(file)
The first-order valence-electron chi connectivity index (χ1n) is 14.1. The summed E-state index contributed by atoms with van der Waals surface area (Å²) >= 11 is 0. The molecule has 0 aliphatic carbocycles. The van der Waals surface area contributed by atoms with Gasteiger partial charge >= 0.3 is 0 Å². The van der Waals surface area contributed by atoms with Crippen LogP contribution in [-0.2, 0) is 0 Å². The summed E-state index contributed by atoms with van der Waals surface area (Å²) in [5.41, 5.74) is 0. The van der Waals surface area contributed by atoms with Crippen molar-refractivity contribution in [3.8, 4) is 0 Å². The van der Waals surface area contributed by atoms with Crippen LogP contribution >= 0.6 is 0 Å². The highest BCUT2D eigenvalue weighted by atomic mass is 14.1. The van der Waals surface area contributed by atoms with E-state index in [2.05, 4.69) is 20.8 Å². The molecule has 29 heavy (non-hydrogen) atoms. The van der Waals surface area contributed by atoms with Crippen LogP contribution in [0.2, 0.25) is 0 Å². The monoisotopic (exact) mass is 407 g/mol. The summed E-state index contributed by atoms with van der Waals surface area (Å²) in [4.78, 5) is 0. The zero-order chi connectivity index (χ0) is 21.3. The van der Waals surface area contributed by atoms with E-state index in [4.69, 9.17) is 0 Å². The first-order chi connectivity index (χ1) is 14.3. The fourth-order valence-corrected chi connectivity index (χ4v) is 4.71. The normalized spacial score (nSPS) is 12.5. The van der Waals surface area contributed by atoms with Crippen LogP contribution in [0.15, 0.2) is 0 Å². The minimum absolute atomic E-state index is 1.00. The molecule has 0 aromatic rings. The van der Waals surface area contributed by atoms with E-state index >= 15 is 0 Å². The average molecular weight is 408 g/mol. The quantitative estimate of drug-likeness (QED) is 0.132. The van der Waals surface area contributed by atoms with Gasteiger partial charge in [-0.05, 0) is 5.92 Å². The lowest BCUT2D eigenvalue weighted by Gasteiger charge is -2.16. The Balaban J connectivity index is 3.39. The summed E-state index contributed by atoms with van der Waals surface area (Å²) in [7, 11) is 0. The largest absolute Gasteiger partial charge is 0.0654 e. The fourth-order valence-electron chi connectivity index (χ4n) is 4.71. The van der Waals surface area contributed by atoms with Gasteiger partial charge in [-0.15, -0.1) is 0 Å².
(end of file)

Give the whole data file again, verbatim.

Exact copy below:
The first-order valence-electron chi connectivity index (χ1n) is 14.1. The summed E-state index contributed by atoms with van der Waals surface area (Å²) >= 11 is 0. The molecule has 0 aliphatic carbocycles. The van der Waals surface area contributed by atoms with Gasteiger partial charge >= 0.3 is 0 Å². The van der Waals surface area contributed by atoms with Crippen LogP contribution in [-0.2, 0) is 0 Å². The summed E-state index contributed by atoms with van der Waals surface area (Å²) in [5.41, 5.74) is 0. The van der Waals surface area contributed by atoms with Crippen molar-refractivity contribution in [3.8, 4) is 0 Å². The van der Waals surface area contributed by atoms with Crippen LogP contribution >= 0.6 is 0 Å². The highest BCUT2D eigenvalue weighted by atomic mass is 14.1. The van der Waals surface area contributed by atoms with E-state index in [2.05, 4.69) is 20.8 Å². The molecule has 29 heavy (non-hydrogen) atoms. The van der Waals surface area contributed by atoms with Crippen LogP contribution in [0.2, 0.25) is 0 Å². The monoisotopic (exact) mass is 407 g/mol. The summed E-state index contributed by atoms with van der Waals surface area (Å²) in [4.78, 5) is 0. The zero-order chi connectivity index (χ0) is 21.3. The van der Waals surface area contributed by atoms with E-state index in [4.69, 9.17) is 0 Å². The first-order chi connectivity index (χ1) is 14.3. The fourth-order valence-corrected chi connectivity index (χ4v) is 4.71. The normalized spacial score (nSPS) is 12.5. The van der Waals surface area contributed by atoms with Crippen LogP contribution in [0.15, 0.2) is 0 Å². The minimum absolute atomic E-state index is 1.00. The molecule has 0 aromatic rings. The van der Waals surface area contributed by atoms with E-state index >= 15 is 0 Å². The average molecular weight is 408 g/mol. The quantitative estimate of drug-likeness (QED) is 0.132. The van der Waals surface area contributed by atoms with Gasteiger partial charge in [-0.05, 0) is 5.92 Å². The lowest BCUT2D eigenvalue weighted by Gasteiger charge is -2.16. The Balaban J connectivity index is 3.39. The summed E-state index contributed by atoms with van der Waals surface area (Å²) in [7, 11) is 0. The largest absolute Gasteiger partial charge is 0.0654 e. The fourth-order valence-electron chi connectivity index (χ4n) is 4.71. The van der Waals surface area contributed by atoms with Gasteiger partial charge in [-0.15, -0.1) is 0 Å².